10. Ms. Perfect: A woman who strives for perfection in every aspect of her life, right down to her man. Her standards are impossibly high and men get turned off by her judgmental attitude and meticulousness. She doesn't know how to relax, even on a date and comes off seeming cold.
How she might have got here: "Your parents had very high standards and you felt pressure to be successful and a high achiever, otherwise you would be criticized or punished."
"From my mom and dad, because they're happily married for a long time: Just listen. Listen to him. I'm so independent and driven and stubborn. Just let him talk. It's about not being so stubborn and having to win every argument. My parents set a great example. They love each other and take care of each other so much."
"It's kind of cheesy, but my mama, who you all have seen on the show, says to cook for your man. She's Southern, so when he comes home, be pullin' a pie out of the oven. That's always been her advice, and you know what? It works. Your man wants to see you in the kitchen, puttin' some love into some food; it works for Eric, that's for sure."
"The best advice I've ever been given is being handed a Bible. That's the blueprint for marriage that we go by, and that's what our marriage is grounded in. We also have other married couples who are examples in our lives. My parents have been married over 40 years, and both sets of grandparents for over 65 years. When you see couples in long-term relationships and you see them go through good times and bad times, you realize it's about being committed enough and loving your partner enough to hang in there regardless."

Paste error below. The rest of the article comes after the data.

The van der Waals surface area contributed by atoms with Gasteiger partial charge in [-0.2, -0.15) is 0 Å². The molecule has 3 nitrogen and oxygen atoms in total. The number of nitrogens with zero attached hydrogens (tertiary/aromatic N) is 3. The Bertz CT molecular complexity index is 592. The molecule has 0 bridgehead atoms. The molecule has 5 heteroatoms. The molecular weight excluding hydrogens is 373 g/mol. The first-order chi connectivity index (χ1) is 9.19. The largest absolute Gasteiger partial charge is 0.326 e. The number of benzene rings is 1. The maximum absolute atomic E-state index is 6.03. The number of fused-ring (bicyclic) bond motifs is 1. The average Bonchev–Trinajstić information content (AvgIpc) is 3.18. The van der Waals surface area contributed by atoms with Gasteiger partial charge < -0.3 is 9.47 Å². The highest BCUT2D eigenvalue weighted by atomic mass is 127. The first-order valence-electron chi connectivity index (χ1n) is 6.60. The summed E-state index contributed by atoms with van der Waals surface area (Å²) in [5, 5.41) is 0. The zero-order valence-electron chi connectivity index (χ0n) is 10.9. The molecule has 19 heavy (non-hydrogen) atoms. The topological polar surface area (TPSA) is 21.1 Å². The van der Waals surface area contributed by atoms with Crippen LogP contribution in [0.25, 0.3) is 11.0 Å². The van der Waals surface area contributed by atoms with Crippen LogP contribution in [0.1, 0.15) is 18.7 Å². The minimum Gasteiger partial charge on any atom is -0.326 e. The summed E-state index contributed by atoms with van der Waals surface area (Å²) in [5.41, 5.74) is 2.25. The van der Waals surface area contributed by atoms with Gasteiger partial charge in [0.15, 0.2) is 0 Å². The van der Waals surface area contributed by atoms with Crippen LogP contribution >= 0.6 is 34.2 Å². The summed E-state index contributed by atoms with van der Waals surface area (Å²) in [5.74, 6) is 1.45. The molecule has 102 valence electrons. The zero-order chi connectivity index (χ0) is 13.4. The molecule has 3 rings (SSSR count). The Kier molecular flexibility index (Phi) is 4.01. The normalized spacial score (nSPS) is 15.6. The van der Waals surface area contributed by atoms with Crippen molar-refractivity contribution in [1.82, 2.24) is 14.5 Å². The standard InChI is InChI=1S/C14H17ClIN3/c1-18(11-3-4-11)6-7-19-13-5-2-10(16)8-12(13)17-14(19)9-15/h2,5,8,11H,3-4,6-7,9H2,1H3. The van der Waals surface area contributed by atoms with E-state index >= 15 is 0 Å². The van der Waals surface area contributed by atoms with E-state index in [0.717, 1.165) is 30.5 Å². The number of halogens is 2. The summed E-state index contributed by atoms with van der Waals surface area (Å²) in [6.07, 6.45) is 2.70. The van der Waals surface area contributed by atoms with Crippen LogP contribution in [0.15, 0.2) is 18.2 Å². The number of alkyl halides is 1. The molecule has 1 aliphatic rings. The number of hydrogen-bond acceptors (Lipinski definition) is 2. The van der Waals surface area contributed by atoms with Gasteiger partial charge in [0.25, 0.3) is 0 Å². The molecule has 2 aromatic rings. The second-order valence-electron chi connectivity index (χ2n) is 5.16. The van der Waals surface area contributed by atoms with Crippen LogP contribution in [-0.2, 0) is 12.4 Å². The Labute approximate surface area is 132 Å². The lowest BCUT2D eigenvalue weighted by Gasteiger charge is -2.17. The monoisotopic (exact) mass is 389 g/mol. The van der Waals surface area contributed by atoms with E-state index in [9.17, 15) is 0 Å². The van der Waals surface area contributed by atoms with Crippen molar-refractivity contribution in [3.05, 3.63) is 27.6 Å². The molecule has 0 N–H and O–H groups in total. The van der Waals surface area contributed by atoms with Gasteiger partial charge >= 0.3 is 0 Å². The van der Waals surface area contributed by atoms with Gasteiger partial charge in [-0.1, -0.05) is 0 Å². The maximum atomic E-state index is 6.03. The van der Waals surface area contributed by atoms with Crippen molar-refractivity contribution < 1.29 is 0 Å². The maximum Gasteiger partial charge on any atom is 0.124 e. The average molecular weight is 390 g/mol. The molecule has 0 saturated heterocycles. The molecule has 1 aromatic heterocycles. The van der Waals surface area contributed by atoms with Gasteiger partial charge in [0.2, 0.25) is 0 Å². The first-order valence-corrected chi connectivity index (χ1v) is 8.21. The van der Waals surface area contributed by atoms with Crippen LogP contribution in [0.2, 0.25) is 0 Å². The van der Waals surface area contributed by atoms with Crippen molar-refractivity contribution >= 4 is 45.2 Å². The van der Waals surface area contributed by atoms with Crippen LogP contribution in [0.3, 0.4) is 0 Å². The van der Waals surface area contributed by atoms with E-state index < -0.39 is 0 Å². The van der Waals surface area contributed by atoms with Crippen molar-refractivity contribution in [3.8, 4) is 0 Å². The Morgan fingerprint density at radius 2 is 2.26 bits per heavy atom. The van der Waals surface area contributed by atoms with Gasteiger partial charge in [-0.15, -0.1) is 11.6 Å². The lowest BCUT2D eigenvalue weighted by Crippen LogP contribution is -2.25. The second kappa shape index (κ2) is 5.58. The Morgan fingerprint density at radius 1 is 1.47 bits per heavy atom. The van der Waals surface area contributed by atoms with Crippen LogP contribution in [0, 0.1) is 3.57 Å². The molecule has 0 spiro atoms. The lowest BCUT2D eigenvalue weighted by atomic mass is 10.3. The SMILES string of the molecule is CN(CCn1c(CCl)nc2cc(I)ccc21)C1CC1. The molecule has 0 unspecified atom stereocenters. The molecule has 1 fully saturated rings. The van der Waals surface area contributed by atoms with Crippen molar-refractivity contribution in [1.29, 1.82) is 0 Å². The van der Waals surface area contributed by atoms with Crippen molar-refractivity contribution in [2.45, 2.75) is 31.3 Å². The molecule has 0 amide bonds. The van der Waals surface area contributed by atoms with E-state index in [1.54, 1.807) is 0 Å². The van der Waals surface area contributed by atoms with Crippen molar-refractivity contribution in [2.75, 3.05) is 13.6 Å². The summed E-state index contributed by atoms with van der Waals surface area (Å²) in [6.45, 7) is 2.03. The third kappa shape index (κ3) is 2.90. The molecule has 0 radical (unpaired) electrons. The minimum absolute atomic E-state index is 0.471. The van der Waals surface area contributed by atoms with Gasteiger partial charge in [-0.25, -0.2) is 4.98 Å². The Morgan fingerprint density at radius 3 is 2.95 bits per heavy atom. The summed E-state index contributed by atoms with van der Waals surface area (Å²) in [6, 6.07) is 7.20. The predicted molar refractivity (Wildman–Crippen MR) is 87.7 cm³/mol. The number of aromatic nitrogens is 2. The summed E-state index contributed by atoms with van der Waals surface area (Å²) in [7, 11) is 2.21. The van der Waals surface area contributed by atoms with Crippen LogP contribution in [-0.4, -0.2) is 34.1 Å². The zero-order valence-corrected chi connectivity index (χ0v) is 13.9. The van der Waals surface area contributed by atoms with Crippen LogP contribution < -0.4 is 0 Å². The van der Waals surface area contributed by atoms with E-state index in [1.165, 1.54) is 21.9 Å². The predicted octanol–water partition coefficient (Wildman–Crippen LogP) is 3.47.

"My mom told me, "It shouldn't be that difficult." My parents had their moments for sure, but the majority of their relationship has been really great. It shouldn't be that much work to make love work."
"You've got to be good to each other … it really comes back to respect. I was raised in a very Catholic, Italian family and it was all about respect. Don't talk badly about [your partner] the second they walk out the door; really preserve your relationship and be good to each other. Treat it like gold."
"Don't lie to your partner. Ultimately the expression on your face gives you away, and they feel betrayed by the lie. If this is the person you're going to be with—forever and ever, for better or worse—they will love you for all of your good and all of your bad. They'll love you for you. So open communication is key. I have no secrets and no skeletons in my closet with my husband, and I love that. I feel comfortable and at ease with myself when I'm around him. I love the woman that I've become with him."